**Sample Size Exercise**

1. Assume you wish to randomly sample from a population of 33,050 teachers across the southeast USA. With a 95% confidence level and an error rate of no more than +/- 4%, what size sample would be needed?

2. A researcher plans to interview students to learn whether they have ever tried smoking. About 1100 students attend the school the researcher wishes to sample. What size sample would you recommend to this researcher? Provide details about various limits you placed when deciding upon this sample size.

3. You wish to compare mathematics scores on the CRCT for students exposed to three different teaching methods across the state of Georgia. What size sample do you anticipate is needed?

4. Is there evidence of sex discrimination in salary among teachers in Georgia? In a study conducted in the 1999, the mean salary for male teachers was $32,324 and the mean salary for female teachers was $34,992 with a combined standard deviation of $5,336. Using information from the 1999 study, what size sample would be needed (with alpha = .05) for a new study of sex discrimination among teachers to have a 95% chance of detecting a mean difference in salaries if one exists in the population of GA teachers?

5. Student ratings of college instructors is common and widespread across the USA. Often such ratings consist of several instructional dimensions such as course organization, clarity of presentation, utility of course material, etc. Often the overall mean of responses to these items are used as a summary measure of teaching effectiveness for tenure, promotion, and merit pay evaluations. Of interest to many faculty is whether factors other than instructional activities predict (or possibly affect) the overall mean instructional rating. Assume a college instructor wishes to know whether (a) perceived autonomy among students, (b) student efficacy for the course material, and (c) student rating of the utility of the course content to their future studies or career predict mean instructional ratings. The instructor is unsure how these three predictors may relate to mean ratings, so the instructor wishes to select a sample that would give a 90% chance of detecting a moderate relationship (say d = .5) between mean ratings and any of the three predictors with alpha set at .05. What size sample is needed?

6. A doctoral student is planning a study of possible association between school average mathematics performance on the CRCT and the percentage of students in the given school who qualify for free or reduced lunch. Three previous studies report correlations between school SES and student performance of .17, .20, and .29 respectively. With this information, what sample size should the student seek to have an 80% chance of rejecting a false null?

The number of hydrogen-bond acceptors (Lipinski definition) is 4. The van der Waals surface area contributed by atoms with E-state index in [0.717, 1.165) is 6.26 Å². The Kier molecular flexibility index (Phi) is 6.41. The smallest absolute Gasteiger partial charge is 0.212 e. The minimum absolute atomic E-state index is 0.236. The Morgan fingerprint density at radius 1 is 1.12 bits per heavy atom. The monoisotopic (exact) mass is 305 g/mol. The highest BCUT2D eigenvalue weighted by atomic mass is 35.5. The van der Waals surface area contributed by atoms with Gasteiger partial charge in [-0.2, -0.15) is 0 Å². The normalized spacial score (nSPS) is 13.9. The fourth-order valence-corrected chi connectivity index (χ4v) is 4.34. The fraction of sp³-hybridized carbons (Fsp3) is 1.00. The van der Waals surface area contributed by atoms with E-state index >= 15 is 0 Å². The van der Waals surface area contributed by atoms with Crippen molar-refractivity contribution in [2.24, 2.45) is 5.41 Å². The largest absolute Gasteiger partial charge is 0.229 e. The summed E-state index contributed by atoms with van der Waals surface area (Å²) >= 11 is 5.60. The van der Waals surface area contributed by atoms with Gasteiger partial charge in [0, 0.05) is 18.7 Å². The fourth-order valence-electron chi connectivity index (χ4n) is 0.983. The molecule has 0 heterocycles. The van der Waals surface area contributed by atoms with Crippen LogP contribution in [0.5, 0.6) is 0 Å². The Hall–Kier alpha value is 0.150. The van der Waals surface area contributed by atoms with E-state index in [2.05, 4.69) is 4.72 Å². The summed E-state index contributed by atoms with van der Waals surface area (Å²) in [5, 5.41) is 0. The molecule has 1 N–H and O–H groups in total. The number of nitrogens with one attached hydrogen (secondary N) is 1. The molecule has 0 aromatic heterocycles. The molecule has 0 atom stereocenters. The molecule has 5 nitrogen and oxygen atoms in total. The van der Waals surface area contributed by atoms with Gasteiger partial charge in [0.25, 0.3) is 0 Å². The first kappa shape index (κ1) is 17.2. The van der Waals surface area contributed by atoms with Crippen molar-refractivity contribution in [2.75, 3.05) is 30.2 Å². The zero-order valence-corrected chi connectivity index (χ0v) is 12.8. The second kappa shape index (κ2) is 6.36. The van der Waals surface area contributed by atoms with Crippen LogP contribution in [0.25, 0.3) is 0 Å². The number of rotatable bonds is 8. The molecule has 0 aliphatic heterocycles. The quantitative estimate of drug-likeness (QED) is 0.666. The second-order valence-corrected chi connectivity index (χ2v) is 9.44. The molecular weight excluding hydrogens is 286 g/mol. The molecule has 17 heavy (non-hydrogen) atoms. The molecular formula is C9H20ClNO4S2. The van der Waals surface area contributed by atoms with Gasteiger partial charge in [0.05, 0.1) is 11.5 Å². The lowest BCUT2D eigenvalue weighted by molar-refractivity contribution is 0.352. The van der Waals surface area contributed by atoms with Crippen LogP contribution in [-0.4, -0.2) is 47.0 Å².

7. When interviewing women teachers in Georgia, I plan to ask this following question: "Have you experienced sexual discrimination as a teacher in Georgia?" Research in other states suggest that about 75% of women teachers claim to have experienced some form of sexual discrimination in the workplace. For this study, set your confidence level of 95%. Also, there are about 15,000 women teachers in Georgia. (Suppose we did not know that 75% will likely claim discrimination, what size sample would then be needed?)

8. In a pilot study of only 45 students a researcher found
a Multiple R^{2} value of .16 (this is the squared correlation, r^{2},
between the DV and the predicted DV) when analyzing the pilot study data with
multiple regression. The study data included a dependent variable (student
mathematics test scores) and two independent variables ([a] number of homework
problems successfully completed the week before the test and [b] the number of
minutes per day spent in mathematics instructional activities). Now ready to
move beyond the pilot testing phase, using information learned from the pilot
study, what size sample should the teacher seek to detect an effect of this size
(Multiple R^{2} = .16) with two independent variables?

Answers provided below. Do not scroll down to review answers until each question above is covered in class.

Answers

1. Using the Excel spreadsheet for finding samples sizes of proportions, sample size would be about 590.

2. Since smoking is a yes/no type response, samples for proportions would work. Sample sizes for various margins of error and for alpha = .05 and .01 appear below: